3 - Budding potential. This project is creating local impact, but it would take a few adjustments before it could scale. - 66.7%

2 - Some potential. This project demonstrates some initial positive impact, but it would require major changes before it could scale. - 0%

1 - Limited potential. This project has great intentions, but it looks like it does not include key drivers of a shift towards children’s wellbeing. - 0%

4. Overall, how do you feel about this idea?

5 - This idea rocked my world. It’s awesome! - 0%

4 - This idea seems really exciting. With a little more polishing, it’d be among my favorites. - 33.3%

3 - I think the idea is great, but it needs some work before it moves onto the next round. - 66.7%

2 - I liked it fine but preferred others. - 0%

1 - It didn’t make my heart beat faster. Needs significant revisions. - 0%

5. Offer some feedback. Where should this participant spend some time revising?

DEFINING THE PROBLEM. Make sure to articulate the root causes or main barriers of the social issue your project addresses. (Founding Story, Problem, Solution). - 0%

CLARITY OF MODEL. Make sure to mention (a.) the beneficiary, b) the main activities, and c) how those activities drive social impact. Keep it streamlined! - 0%

MARKETPLACE. Make sure to research other players in this space and articulate how this project is different. I didn’t get a complete sense of how this project compares to others. - 66.7%

IMPACT POTENTIAL. Make sure to use specific numbers to describe what your project has achieved so far! And consider how you might scale the model or its insights, through partnerships, trainings, or franchising. - 100%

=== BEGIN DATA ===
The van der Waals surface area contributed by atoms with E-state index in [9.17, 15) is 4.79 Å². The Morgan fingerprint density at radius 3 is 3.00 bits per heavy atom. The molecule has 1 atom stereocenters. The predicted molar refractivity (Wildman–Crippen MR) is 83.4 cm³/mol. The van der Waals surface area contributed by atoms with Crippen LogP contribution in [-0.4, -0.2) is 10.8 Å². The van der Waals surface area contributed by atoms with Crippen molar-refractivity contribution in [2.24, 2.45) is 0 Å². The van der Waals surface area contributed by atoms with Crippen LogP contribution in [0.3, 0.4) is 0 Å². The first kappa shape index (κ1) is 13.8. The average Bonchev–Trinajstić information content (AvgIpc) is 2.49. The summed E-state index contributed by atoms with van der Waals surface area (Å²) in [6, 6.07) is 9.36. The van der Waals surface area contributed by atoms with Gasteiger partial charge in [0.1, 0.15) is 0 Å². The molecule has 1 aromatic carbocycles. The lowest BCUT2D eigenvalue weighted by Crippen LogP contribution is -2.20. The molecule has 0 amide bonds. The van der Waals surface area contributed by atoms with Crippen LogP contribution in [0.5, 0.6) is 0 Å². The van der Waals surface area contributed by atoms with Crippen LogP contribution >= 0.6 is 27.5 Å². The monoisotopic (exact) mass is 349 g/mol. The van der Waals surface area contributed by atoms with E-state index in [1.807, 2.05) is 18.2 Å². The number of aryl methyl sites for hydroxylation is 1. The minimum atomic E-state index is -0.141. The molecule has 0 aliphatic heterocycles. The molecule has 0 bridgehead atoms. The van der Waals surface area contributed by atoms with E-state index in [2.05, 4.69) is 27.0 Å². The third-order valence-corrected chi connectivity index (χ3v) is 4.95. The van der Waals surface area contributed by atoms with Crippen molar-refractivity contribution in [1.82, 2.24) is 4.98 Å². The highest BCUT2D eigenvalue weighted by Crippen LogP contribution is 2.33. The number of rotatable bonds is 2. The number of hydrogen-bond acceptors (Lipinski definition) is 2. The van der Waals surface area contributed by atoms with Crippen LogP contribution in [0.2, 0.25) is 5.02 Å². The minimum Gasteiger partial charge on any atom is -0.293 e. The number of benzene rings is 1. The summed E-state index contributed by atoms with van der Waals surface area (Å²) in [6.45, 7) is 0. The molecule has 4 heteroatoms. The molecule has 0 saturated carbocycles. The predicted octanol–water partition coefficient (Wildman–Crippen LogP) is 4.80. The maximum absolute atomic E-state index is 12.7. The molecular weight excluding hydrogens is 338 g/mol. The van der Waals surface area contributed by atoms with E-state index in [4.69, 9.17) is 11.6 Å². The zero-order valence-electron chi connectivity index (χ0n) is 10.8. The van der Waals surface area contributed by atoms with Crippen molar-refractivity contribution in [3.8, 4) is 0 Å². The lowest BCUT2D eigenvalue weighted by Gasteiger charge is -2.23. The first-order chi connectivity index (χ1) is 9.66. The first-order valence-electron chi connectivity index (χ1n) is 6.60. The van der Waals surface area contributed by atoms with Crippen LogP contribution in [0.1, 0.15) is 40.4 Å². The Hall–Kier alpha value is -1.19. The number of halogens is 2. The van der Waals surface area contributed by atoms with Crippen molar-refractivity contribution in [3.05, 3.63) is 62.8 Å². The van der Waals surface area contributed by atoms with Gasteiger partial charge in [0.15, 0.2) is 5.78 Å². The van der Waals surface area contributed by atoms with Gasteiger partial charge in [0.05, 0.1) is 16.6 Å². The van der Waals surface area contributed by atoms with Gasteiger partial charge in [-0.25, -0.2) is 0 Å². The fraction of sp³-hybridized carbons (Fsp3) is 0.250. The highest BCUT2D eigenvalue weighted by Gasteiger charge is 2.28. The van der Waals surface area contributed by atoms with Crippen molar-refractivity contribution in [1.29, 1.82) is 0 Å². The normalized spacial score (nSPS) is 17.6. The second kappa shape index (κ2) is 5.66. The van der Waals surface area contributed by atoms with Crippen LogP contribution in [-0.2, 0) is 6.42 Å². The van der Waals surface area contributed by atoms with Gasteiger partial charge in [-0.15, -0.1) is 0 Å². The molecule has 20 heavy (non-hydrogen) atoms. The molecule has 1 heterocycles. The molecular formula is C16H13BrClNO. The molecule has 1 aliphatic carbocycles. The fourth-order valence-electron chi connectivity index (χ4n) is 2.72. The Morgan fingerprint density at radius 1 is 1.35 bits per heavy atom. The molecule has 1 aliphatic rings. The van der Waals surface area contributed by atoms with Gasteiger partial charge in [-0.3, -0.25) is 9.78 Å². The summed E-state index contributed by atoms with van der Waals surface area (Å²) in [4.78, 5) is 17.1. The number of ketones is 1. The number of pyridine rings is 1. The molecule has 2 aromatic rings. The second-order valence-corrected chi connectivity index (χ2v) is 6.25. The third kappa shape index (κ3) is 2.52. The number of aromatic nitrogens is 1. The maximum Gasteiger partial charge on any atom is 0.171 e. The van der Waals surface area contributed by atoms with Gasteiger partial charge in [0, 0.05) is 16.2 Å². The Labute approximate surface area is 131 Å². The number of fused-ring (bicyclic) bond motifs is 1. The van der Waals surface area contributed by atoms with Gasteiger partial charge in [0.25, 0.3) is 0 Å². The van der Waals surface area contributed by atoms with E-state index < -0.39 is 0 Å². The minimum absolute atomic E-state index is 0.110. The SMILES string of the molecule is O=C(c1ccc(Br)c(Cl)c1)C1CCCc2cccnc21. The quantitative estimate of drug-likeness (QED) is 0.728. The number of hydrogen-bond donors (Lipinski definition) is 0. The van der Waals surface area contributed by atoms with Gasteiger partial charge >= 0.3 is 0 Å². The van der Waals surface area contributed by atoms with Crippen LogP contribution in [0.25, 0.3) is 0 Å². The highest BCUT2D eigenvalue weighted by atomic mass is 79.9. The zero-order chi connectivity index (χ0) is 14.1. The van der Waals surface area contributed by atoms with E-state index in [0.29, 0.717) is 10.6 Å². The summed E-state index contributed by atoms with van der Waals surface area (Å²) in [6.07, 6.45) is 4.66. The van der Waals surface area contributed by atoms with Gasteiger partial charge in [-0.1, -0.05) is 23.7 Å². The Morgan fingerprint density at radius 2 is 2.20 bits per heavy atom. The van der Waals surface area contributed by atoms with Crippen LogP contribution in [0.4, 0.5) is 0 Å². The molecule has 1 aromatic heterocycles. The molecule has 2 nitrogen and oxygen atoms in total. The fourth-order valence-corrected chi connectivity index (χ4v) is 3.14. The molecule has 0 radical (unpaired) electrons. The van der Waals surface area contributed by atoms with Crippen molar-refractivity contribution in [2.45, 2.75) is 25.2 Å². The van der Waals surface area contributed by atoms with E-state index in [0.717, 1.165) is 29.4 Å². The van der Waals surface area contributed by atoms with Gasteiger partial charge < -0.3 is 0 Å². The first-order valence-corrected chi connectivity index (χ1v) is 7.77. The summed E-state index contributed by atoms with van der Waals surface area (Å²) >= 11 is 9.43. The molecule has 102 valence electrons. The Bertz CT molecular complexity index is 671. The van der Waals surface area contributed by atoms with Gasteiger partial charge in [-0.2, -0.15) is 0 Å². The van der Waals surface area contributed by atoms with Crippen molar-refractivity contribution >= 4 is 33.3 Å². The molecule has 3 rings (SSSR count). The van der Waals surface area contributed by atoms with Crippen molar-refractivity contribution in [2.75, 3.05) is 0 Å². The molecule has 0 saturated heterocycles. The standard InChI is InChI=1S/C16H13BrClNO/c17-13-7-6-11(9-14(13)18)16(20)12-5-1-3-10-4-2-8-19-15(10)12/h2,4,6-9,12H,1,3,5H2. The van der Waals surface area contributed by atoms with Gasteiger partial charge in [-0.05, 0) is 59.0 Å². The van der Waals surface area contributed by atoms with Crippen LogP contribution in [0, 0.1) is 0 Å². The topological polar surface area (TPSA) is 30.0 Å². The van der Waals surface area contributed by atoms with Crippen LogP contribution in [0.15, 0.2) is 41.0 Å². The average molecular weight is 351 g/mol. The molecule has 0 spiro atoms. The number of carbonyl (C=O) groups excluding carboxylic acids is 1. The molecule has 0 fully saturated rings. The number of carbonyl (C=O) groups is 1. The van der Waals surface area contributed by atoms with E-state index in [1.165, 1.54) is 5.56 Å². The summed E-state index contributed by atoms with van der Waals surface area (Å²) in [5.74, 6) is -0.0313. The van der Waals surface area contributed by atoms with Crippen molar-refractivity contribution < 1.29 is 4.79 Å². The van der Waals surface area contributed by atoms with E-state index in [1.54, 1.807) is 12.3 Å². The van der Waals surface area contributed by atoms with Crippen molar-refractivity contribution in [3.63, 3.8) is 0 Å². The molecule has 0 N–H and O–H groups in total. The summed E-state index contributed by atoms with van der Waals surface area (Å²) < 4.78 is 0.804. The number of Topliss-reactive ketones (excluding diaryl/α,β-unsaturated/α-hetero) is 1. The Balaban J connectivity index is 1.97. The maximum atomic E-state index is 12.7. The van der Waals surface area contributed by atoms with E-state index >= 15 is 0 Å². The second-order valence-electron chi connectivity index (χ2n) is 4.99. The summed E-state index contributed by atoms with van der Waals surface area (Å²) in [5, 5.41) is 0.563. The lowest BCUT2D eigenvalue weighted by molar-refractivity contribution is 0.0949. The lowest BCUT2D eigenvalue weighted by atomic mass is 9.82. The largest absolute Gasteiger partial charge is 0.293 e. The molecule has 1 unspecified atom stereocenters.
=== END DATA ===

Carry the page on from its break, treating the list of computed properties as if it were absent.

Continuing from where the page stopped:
WRITING STYLE. Try to stay concise and make it vivid. Avoid jargon. - 0%

Nothing stands out! I thought it was great. - 0%

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Attachments (3)

KiDsGyM state campaign _2013.2.ppt

Each year we participate in the State campaign as a way for us to garner support for scholarships to children from under-served communities. This PowerPoint shares the benefits succinctly.

KiDsGyM USA ADDS VALUE TO YOUR CHILD rev.docx

The Facts and Benefits speak for themselves.

Early Learning Centers template.doc

Often times parents and center directors need a clear explanation of why KiDsGyM USA will benefit their children. This Flyer tells it all!

2 comments

Join the conversation:

Comment
Photo of Tony
Team

I love the idea that this program is not intended to develop competitive skills. This seems like a great way to address the needs of the whole child (academic, social-emotional, as well as physical/heath) but here's what I’m worried about - child hunger. When you look at the long-term results, is it possible that success is greater with children who are food secure? You can have low-income kids who are food secure because someone (often Grandma) can invite you to supper and slip Mom a $20 bill late in the month. But food insecurity is a reality for many kids. Childhood Food Solutions (http://www.kidsfed.org) also presented an idea and we would be delighted to share how we provide food security to entire neighborhoods. Our ROI is in improved birth outcomes (because mothers-to-be are supported nutritionally) but we also see a 64% improvement in students achieving reading proficiency. We want to partner with organizations like KiDsGyM USA to be sure students are supported nutritionally as they take advantage of the KiDsGyM USA program.

Photo of Pam
Team

We totally agree with you; that food insecurity is a reality for many kids. We also know the importance of what they eat and the role that plays on their future.  We would be interested in learning more about ways to partner with your organization. Collaboration brings strength to both organizations and has a greater impact than any single entity.  Please consider going to our website http://www.kidsgymusa.org and emailing or calling to discuss the potential we have on impacting this next generation.